UK shoppers are turning to websites overseas in search of a better bargain, says PwC
Better prices would drive two thirds of UK consumers to shop from an online retailer outside of the country, according to a report that reveals dramatic changes in shopping behaviour over the last year.
Accountancy firm PwC surveyed nearly 23,000 people across six continents about their shopping habits for its annual Total Retail report released today.
The report found that the 1,000 UK consumers surveyed were heavily reliant on social media, with 77 per cent of people aged 18-35 using sites such as YouTube or Pinterest to help them decide what to buy.
Some 71 per cent of UK shoppers said they are more likely to make a purchase after a recommendation on social media.
Over half of Britons surveyed (55 per cent) said they chose to buy online due to convenience compared with 37 per cent who said they were lured by better prices. The opposite was true for shoppers worldwide, with 60 per cent citing price.
PwC said that the appeal of a bargain would also drive shoppers to look outside of their country for a product, with 70 per cent of UK consumers saying they expect to buy goods from an out-of-country online retailer in the next year.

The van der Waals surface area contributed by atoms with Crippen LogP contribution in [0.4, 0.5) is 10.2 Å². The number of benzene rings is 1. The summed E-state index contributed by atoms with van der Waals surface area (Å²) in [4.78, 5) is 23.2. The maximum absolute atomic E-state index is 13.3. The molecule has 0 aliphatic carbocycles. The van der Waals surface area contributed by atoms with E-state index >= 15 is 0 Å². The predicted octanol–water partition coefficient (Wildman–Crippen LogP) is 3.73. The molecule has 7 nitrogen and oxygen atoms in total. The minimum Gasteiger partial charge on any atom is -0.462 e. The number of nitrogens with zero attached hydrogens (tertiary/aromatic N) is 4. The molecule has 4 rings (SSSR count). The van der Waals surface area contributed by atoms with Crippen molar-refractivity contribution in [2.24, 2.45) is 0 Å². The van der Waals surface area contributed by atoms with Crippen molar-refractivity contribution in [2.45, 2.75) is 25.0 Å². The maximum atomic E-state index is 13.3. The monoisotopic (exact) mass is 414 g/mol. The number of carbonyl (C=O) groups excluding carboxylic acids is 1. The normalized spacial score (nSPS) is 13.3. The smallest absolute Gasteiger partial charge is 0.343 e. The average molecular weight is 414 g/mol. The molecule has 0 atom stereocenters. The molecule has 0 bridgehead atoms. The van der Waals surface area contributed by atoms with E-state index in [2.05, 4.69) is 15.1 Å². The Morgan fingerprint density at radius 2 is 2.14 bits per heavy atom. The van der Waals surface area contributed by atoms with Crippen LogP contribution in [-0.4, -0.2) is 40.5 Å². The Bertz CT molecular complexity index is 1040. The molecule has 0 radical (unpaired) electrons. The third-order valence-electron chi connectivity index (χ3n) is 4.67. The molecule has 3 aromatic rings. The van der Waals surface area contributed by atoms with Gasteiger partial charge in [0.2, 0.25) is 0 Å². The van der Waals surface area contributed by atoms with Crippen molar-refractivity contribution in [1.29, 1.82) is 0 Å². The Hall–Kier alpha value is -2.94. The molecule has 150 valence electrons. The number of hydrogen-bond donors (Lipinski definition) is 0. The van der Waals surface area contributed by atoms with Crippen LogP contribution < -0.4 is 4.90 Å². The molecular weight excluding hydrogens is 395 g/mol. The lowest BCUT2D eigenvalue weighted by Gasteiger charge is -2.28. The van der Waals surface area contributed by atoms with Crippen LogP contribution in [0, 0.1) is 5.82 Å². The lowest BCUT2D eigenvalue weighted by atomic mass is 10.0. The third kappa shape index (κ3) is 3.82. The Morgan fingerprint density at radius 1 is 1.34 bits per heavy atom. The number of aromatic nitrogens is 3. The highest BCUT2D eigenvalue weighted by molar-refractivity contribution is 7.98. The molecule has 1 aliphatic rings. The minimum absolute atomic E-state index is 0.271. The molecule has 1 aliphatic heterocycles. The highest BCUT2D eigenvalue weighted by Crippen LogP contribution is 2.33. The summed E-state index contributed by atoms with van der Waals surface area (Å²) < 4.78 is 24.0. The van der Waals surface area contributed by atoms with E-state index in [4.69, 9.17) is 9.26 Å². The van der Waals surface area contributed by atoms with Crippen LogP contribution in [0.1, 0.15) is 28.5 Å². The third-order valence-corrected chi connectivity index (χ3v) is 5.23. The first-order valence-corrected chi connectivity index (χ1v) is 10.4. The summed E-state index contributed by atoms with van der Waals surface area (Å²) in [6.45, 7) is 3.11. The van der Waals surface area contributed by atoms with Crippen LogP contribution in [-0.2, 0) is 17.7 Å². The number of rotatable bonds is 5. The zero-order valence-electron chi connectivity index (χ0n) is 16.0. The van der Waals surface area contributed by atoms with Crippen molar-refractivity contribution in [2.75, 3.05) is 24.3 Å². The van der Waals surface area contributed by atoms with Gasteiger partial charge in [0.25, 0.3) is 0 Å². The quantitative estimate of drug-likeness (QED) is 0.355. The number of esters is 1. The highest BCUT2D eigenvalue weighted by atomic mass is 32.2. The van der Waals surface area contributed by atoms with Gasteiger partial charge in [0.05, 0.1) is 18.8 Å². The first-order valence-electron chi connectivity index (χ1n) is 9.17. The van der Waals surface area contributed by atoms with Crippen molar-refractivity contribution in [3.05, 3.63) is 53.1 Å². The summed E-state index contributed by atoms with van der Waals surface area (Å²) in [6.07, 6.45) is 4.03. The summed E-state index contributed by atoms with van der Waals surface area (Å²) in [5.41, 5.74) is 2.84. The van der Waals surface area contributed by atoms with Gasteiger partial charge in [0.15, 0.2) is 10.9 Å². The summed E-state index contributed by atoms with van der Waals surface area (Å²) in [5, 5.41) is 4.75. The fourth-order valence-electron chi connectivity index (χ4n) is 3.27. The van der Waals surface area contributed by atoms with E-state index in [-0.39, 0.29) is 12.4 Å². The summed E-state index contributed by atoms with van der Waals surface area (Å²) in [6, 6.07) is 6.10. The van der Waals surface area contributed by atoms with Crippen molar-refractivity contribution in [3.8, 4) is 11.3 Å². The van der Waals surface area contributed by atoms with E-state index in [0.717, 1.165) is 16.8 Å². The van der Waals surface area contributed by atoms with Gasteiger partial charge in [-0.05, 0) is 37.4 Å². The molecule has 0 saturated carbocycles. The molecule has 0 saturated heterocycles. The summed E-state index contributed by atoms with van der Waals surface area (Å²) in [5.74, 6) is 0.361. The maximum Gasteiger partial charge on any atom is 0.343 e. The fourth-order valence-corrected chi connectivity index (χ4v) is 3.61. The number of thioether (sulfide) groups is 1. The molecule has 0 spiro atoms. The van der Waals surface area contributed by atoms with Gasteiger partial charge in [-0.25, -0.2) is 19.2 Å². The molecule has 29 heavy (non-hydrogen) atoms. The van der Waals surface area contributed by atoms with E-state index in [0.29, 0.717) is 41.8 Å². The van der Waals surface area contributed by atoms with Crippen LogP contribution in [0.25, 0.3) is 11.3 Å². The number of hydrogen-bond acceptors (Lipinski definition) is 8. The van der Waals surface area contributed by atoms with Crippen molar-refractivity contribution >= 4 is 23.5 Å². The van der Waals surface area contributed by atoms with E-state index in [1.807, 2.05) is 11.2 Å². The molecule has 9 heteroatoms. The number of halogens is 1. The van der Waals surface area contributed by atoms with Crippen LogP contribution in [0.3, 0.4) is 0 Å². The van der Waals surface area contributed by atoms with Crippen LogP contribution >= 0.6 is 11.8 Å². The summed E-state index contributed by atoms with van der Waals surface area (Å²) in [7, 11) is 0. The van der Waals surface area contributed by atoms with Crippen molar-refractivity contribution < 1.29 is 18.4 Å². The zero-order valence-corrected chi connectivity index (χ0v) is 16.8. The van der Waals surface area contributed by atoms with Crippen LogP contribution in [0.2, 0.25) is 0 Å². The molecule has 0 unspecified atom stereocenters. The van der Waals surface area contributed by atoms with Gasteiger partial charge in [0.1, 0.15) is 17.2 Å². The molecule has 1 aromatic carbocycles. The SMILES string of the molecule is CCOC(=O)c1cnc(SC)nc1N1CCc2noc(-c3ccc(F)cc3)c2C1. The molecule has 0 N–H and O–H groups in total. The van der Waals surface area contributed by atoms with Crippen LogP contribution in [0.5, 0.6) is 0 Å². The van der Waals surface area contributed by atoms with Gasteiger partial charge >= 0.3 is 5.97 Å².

Footfall to stores has suffered as a result of the growing popularity of online shopping. However 70 per cent of people in the UK still visit a shop at least once a month, PwC said, showing that they still play an important role.
The survey showed that, except for entertainment such as films, toys and sports gears, more than half of consumers worldwide prefer to buy their goods in stores. Over 52 per cent of people, for example, prefer to buy electronics and computers in physical stores while 47 per cent research these products online.
Madeleine Thomson, UK retail and consumer leader at PwC, said: “Digital technology means the barriers to entry are crumbling: 73 per cent of the people surveyed rank Amazon in their top three retailers – a retailer that has no physical stores.”
She added: “UK retailers must continue to tread the fine line between ‘clicks’ versus ‘bricks’, as advances in mobile phone technology, online sales and deliveries alongside shop and collect services mean the focus shifts away from the traditional trip to the high street."